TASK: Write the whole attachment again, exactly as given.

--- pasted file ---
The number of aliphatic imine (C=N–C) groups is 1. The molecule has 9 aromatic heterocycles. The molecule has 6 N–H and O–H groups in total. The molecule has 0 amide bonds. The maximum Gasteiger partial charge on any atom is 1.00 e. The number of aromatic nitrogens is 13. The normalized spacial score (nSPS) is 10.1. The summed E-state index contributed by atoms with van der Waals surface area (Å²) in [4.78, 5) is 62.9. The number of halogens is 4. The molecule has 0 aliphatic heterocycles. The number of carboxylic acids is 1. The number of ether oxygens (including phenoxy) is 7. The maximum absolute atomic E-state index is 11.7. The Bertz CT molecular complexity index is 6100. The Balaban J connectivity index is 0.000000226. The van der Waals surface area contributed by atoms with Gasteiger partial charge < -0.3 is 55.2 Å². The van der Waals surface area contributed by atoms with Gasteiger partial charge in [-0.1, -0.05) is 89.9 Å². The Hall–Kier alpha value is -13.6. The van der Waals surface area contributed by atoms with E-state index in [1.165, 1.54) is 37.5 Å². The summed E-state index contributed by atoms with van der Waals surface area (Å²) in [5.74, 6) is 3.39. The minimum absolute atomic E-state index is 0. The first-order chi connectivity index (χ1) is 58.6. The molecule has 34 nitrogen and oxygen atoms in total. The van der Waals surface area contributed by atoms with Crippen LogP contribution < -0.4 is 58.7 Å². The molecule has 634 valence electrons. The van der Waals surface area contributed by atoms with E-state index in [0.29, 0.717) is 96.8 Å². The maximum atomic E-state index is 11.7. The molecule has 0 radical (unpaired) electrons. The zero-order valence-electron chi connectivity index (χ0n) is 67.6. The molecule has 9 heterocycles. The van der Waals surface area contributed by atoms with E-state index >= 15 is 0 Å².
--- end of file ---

The number of aliphatic imine (C=N–C) groups is 1. The molecule has 9 aromatic heterocycles. The molecule has 6 N–H and O–H groups in total. The molecule has 0 amide bonds. The maximum Gasteiger partial charge on any atom is 1.00 e. The number of aromatic nitrogens is 13. The normalized spacial score (nSPS) is 10.1. The summed E-state index contributed by atoms with van der Waals surface area (Å²) in [4.78, 5) is 62.9. The number of halogens is 4. The molecule has 0 aliphatic heterocycles. The number of carboxylic acids is 1. The number of ether oxygens (including phenoxy) is 7. The maximum absolute atomic E-state index is 11.7. The Bertz CT molecular complexity index is 6100. The Balaban J connectivity index is 0.000000226. The van der Waals surface area contributed by atoms with Gasteiger partial charge < -0.3 is 55.2 Å². The van der Waals surface area contributed by atoms with Gasteiger partial charge in [-0.1, -0.05) is 89.9 Å². The Hall–Kier alpha value is -13.6. The van der Waals surface area contributed by atoms with E-state index in [1.165, 1.54) is 37.5 Å². The summed E-state index contributed by atoms with van der Waals surface area (Å²) in [5.74, 6) is 3.39. The minimum absolute atomic E-state index is 0. The first-order chi connectivity index (χ1) is 58.6. The molecule has 34 nitrogen and oxygen atoms in total. The van der Waals surface area contributed by atoms with Crippen LogP contribution < -0.4 is 58.7 Å². The molecule has 634 valence electrons. The van der Waals surface area contributed by atoms with E-state index in [0.29, 0.717) is 96.8 Å². The maximum atomic E-state index is 11.7. The molecule has 0 radical (unpaired) electrons. The zero-order valence-electron chi connectivity index (χ0n) is 67.6. The molecule has 9 heterocycles. The van der Waals surface area contributed by atoms with E-state index >= 15 is 0 Å².